UVA Study Measures Effects of Head Trauma in Sports
The University of Virginia is tackling the problem of sports head injuries and concussions. A new study there measures the effects of head trauma in football, lacrosse and soccer.
In prior studies, players wore sensors in helmets. But in this one, UVA football players and some high school athletes are wearing sensors behind their ears while they play. Researchers hope to figure out how trauma affects the brains of young players.
“We are seeing this epidemic right now where we are talking about professional athletes who at the tail end of their careers are experiencing dementia or other debilitating consequences of being hit over the head,” said associate professor Jason Druzgal, M.D.
Researchers at UVA are learning how to avoid those injuries with a high-tech test that tracks student athletes from UVA's football team and high school students from Saint Anne’s Belfield in Albemarle County.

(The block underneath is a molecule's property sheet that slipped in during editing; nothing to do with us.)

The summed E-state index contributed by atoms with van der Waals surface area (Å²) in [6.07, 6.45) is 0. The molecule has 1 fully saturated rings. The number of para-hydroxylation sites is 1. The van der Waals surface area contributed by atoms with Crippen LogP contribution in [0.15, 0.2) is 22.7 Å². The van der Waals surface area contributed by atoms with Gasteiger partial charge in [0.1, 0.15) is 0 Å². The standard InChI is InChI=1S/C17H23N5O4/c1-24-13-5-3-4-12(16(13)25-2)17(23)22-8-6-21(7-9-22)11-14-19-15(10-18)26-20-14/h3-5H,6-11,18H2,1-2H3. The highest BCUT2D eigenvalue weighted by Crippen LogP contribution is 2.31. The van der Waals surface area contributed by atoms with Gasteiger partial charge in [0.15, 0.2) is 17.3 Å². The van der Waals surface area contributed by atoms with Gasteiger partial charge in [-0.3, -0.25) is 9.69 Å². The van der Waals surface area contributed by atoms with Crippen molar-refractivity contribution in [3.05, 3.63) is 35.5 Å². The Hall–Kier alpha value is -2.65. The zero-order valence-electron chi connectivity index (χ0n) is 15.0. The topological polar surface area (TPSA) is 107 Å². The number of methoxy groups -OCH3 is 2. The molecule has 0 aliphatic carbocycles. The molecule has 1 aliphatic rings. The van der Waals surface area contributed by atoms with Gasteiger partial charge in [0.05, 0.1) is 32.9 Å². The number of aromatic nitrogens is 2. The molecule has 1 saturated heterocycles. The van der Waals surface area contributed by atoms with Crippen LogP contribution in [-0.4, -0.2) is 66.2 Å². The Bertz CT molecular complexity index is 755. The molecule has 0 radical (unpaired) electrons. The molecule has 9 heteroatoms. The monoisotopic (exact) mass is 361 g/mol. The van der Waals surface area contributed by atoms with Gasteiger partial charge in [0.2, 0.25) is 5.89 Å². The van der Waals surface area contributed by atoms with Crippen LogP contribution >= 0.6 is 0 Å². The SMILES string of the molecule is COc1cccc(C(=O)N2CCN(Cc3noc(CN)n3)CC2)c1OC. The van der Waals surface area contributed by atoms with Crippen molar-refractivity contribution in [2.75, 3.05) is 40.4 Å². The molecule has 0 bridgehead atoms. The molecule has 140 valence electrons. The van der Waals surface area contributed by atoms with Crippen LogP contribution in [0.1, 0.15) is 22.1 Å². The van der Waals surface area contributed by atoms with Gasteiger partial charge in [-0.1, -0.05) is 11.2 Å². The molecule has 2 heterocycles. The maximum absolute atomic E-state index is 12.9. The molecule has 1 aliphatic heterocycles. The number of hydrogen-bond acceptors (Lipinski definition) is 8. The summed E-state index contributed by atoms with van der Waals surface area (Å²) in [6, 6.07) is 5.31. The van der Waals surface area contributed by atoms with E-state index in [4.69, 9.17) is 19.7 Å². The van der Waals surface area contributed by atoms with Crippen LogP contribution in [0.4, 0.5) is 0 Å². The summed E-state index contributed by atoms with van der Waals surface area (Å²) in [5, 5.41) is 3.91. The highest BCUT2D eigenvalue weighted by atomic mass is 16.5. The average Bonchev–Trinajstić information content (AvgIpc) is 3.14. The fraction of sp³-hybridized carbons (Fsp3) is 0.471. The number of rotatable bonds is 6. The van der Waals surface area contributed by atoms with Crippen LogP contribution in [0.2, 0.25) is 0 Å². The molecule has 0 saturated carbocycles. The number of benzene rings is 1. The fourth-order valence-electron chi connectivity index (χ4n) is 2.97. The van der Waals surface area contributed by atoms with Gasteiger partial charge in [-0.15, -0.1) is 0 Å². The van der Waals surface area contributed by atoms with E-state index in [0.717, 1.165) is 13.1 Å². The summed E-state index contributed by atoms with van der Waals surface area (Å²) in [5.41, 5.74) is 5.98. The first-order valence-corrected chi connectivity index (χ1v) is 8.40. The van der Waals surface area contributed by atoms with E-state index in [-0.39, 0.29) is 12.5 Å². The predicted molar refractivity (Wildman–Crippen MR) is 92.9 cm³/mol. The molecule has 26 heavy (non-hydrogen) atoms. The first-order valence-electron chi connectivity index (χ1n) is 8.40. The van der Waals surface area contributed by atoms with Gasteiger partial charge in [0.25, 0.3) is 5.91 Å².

“We are measuring how the skull will move and those forces that are transmitted directly to the brain,” said assistant professor Howard Goodkin at the UVA Medical Center.
The players were given an MRI at the beginning of the summer. Then, during practices and games, the players wear the small sensors behind the ears.
“The sensor we are using is placed right on the head behind the ear,” Goodkin said.
After the sensors are removed from the necks of the players the information is downloaded to a database that will be compared to MRIs at the end of the season. That will allow the researchers to correlate the hits with changes in the brain. The overriding goal is prevent permanent injury like dementia.
“We are starting to look at players at the front end of their career hopefully at a time that we can make changes in what they’re doing if in fact they are at risk for having problems down the road,” Druzgal said.
The doctors NBC29 spoke with said if the sensors are successful it is possible they will become part of the game, like mouth guards or knee pads.
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